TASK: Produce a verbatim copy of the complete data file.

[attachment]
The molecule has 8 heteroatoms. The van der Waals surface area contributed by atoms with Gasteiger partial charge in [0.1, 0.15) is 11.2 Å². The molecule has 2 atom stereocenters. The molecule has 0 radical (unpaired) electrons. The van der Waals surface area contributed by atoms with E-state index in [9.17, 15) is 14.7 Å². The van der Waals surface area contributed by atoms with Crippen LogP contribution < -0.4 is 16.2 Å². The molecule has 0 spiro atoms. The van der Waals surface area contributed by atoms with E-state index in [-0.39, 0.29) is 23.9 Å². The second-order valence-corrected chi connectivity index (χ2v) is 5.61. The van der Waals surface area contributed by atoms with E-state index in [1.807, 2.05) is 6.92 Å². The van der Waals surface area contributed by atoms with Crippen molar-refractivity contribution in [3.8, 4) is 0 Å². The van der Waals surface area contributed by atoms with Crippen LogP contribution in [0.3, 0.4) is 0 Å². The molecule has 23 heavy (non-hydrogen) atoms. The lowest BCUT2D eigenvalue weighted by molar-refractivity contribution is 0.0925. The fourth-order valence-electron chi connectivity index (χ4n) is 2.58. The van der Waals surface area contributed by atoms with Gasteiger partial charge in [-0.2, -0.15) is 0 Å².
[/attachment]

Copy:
The molecule has 8 heteroatoms. The van der Waals surface area contributed by atoms with Gasteiger partial charge in [0.1, 0.15) is 11.2 Å². The molecule has 2 atom stereocenters. The molecule has 0 radical (unpaired) electrons. The van der Waals surface area contributed by atoms with E-state index in [9.17, 15) is 14.7 Å². The van der Waals surface area contributed by atoms with Crippen LogP contribution < -0.4 is 16.2 Å². The molecule has 0 spiro atoms. The van der Waals surface area contributed by atoms with E-state index in [-0.39, 0.29) is 23.9 Å². The second-order valence-corrected chi connectivity index (χ2v) is 5.61. The van der Waals surface area contributed by atoms with E-state index in [1.807, 2.05) is 6.92 Å². The van der Waals surface area contributed by atoms with Crippen molar-refractivity contribution in [3.8, 4) is 0 Å². The van der Waals surface area contributed by atoms with Crippen LogP contribution in [0.3, 0.4) is 0 Å². The molecule has 23 heavy (non-hydrogen) atoms. The lowest BCUT2D eigenvalue weighted by molar-refractivity contribution is 0.0925. The fourth-order valence-electron chi connectivity index (χ4n) is 2.58. The van der Waals surface area contributed by atoms with Gasteiger partial charge in [-0.2, -0.15) is 0 Å².